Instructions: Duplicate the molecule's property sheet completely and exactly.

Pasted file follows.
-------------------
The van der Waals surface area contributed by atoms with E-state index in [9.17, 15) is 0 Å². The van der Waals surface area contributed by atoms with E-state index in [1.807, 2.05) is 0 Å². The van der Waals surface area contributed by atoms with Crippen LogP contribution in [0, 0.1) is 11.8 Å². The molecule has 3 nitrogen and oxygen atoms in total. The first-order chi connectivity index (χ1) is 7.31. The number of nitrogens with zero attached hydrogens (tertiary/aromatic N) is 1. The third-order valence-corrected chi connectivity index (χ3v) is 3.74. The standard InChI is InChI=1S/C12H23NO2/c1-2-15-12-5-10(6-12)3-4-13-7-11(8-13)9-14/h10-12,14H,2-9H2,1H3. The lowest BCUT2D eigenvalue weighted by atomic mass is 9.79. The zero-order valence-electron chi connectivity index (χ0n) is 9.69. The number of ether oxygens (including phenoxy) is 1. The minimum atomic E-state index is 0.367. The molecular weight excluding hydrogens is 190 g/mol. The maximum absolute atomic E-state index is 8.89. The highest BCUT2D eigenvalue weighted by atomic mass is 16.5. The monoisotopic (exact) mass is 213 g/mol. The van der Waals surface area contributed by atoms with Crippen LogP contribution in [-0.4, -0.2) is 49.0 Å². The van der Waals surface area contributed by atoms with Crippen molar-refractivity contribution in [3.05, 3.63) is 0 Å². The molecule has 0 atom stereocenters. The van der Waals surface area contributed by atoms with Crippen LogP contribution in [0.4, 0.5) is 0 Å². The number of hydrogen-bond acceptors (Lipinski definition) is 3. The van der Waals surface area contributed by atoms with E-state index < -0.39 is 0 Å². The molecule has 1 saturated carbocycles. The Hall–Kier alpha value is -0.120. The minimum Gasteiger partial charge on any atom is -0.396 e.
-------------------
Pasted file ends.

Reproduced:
The van der Waals surface area contributed by atoms with E-state index in [9.17, 15) is 0 Å². The van der Waals surface area contributed by atoms with E-state index in [1.807, 2.05) is 0 Å². The van der Waals surface area contributed by atoms with Crippen LogP contribution in [0, 0.1) is 11.8 Å². The molecule has 3 nitrogen and oxygen atoms in total. The first-order chi connectivity index (χ1) is 7.31. The number of nitrogens with zero attached hydrogens (tertiary/aromatic N) is 1. The third-order valence-corrected chi connectivity index (χ3v) is 3.74. The standard InChI is InChI=1S/C12H23NO2/c1-2-15-12-5-10(6-12)3-4-13-7-11(8-13)9-14/h10-12,14H,2-9H2,1H3. The lowest BCUT2D eigenvalue weighted by atomic mass is 9.79. The zero-order valence-electron chi connectivity index (χ0n) is 9.69. The number of ether oxygens (including phenoxy) is 1. The minimum atomic E-state index is 0.367. The molecular weight excluding hydrogens is 190 g/mol. The maximum absolute atomic E-state index is 8.89. The highest BCUT2D eigenvalue weighted by atomic mass is 16.5. The monoisotopic (exact) mass is 213 g/mol. The van der Waals surface area contributed by atoms with Crippen LogP contribution in [-0.4, -0.2) is 49.0 Å². The van der Waals surface area contributed by atoms with Crippen molar-refractivity contribution in [3.05, 3.63) is 0 Å². The molecule has 0 atom stereocenters. The van der Waals surface area contributed by atoms with Crippen LogP contribution in [0.4, 0.5) is 0 Å². The number of hydrogen-bond acceptors (Lipinski definition) is 3. The van der Waals surface area contributed by atoms with E-state index < -0.39 is 0 Å². The molecule has 1 saturated carbocycles. The Hall–Kier alpha value is -0.120. The minimum Gasteiger partial charge on any atom is -0.396 e.